Access to information without curation is a double-edged sword. We have access to technology that allows data to be transferred and available in our hands twenty-four hours a day. But information can be used to illuminate searching minds, or entrench ourselves in stubbornness. The current state of political, racial, and ideological division in America is proof that having data at our fingertips doesn’t drive logical conclusions, consensus, or unity. America suffers from a crisis of conscious that has allowed racism to persist in an age where information, cultural education, and diverse relationships are just a click away.
Racial ignorance can no longer be pleaded as a cause for innocence because we can research the dark past of our colloquialisms or the offensive nature of hand me down jokes. When statistics are used to create bias, and drive fear we can always find counter studies or opposing analysis that doesn’t demonize people who are different from us. Chants of “if you don’t like it here, go back to Africa” wouldn’t be combined with “Make America Great Again” since the two groups are both expressing a desire for change in America. How can we overcome the original human sin of contriving our own perspective of good, and then using that tainted lens to view a diverse world. How can we stop culturally ingrained stereotypes from trumping our Christian obligation to Love Our Neighbor?
The phrase love your neighbor is found throughout Jesus and the apostles ministry in the New Testament. For the purpose of this article I want to use a less often quoted section of scripture from Galatians 5:13…
“For you were called to freedom, brothers. Only do not use your freedom as an opportunity for the flesh, but through love serve one another. For the whole law is fulfilled in one word: ‘You shall love your neighbor as yourself.’ But if you bite and devour one another, watch out that you are not consumed by one another.”
American media, politics and even at times religions are so entrenched in their side of the ideological divide that they spend all of their time attempting to devour one another. Despite having access to boundless information we attack the opinions of those we disagree with, and defend our own position more often with pride than with data. Whenever the topic of racism is discussed in the public forum it becomes a heated debate about civil rights, hate, white supremacy, inclusion, affirmative action, economics, crime, education and healthcare to name a few. Countless experts weigh in and soon the conversation evolves into a clouded discussion around gender equality, women’s rights, or increasing the minimum wage.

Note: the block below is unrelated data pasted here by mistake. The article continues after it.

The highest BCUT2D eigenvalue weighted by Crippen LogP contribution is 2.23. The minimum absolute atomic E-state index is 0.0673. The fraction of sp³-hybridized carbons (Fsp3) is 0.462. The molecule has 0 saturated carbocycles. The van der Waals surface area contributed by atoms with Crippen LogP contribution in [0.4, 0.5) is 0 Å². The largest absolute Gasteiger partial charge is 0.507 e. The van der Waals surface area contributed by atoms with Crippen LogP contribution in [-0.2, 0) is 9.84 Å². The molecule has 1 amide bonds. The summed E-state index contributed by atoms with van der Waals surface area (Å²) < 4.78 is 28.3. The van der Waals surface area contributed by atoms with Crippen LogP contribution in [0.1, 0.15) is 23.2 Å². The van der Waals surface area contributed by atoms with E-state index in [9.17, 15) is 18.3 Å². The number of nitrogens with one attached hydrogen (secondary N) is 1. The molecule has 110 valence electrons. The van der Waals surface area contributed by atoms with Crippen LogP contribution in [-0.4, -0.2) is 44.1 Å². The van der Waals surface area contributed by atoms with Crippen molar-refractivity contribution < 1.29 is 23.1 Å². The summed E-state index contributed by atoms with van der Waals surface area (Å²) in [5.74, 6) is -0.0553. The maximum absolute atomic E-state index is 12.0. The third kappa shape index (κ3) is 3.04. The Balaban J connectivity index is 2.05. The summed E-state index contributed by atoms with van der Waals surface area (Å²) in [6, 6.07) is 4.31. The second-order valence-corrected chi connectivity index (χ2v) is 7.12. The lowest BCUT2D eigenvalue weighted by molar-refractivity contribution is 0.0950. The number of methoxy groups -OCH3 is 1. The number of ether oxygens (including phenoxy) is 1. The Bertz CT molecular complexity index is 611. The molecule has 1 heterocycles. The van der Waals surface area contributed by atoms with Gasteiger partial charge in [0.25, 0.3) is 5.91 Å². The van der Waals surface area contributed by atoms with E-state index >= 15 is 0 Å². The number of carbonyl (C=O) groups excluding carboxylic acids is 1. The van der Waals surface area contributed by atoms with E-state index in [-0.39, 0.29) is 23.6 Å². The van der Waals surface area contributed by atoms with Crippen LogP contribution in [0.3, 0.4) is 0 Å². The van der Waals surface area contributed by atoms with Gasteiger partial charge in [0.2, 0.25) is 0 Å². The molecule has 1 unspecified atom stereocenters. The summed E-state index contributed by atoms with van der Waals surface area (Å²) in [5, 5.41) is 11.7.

We seem to avoid practical discussions around the basic humanity of persons of color and our morals, better yet, Christian obligation to love and serve one another. Showing the love that Christ has commanded and enabled us to provide through the Holy Spirit is the most pragmatic way for us overcome racism in our daily interactions. Racial tension often exists when there is an imbalance between privilege and oppression.
The news and social media has been plastered with stories on BBQ Becky, Permit Patty, Cornerstore Caroline, and Pool Patrol Paula. Widely portrayed as white privilege lording over the ordinary behavior of minorities in the public arena these scenarios go viral. Then we see oppression treated with satire to add levity to the pain as #livingwhileblack trends on twitter and we see stories of persons of color being accosted by authorities for the most common activities. Falling asleep while studying at law school, riding in a car with your white grandmother, trying to enter your own apartment complex, swimming in the pool at your apartment complex, having a meeting at Starbucks, or renting an AirBnB are just a few stories of the oppressed.